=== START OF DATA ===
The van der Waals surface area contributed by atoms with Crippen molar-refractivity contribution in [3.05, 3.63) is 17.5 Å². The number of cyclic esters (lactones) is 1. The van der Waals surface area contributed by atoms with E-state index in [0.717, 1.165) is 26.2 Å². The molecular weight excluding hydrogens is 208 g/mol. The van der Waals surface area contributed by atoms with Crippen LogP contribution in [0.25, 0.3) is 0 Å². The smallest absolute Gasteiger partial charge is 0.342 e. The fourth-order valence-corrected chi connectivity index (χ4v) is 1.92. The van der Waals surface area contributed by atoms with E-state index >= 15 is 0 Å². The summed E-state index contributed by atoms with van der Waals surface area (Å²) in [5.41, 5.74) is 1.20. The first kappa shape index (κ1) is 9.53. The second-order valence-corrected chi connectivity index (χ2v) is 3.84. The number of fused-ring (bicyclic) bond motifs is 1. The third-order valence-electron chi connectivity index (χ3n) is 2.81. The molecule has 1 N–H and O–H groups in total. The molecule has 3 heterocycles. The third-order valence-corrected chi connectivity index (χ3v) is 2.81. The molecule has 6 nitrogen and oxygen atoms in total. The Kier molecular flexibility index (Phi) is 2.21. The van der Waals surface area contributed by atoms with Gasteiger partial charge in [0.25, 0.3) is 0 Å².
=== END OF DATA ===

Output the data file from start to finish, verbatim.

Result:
The van der Waals surface area contributed by atoms with Crippen molar-refractivity contribution in [3.05, 3.63) is 17.5 Å². The number of cyclic esters (lactones) is 1. The van der Waals surface area contributed by atoms with E-state index in [0.717, 1.165) is 26.2 Å². The molecular weight excluding hydrogens is 208 g/mol. The van der Waals surface area contributed by atoms with Crippen LogP contribution in [0.25, 0.3) is 0 Å². The smallest absolute Gasteiger partial charge is 0.342 e. The fourth-order valence-corrected chi connectivity index (χ4v) is 1.92. The van der Waals surface area contributed by atoms with E-state index >= 15 is 0 Å². The summed E-state index contributed by atoms with van der Waals surface area (Å²) in [5.41, 5.74) is 1.20. The first kappa shape index (κ1) is 9.53. The second-order valence-corrected chi connectivity index (χ2v) is 3.84. The number of fused-ring (bicyclic) bond motifs is 1. The third-order valence-electron chi connectivity index (χ3n) is 2.81. The molecule has 1 N–H and O–H groups in total. The molecule has 3 heterocycles. The third-order valence-corrected chi connectivity index (χ3v) is 2.81. The molecule has 6 nitrogen and oxygen atoms in total. The Kier molecular flexibility index (Phi) is 2.21. The van der Waals surface area contributed by atoms with Gasteiger partial charge in [0.25, 0.3) is 0 Å².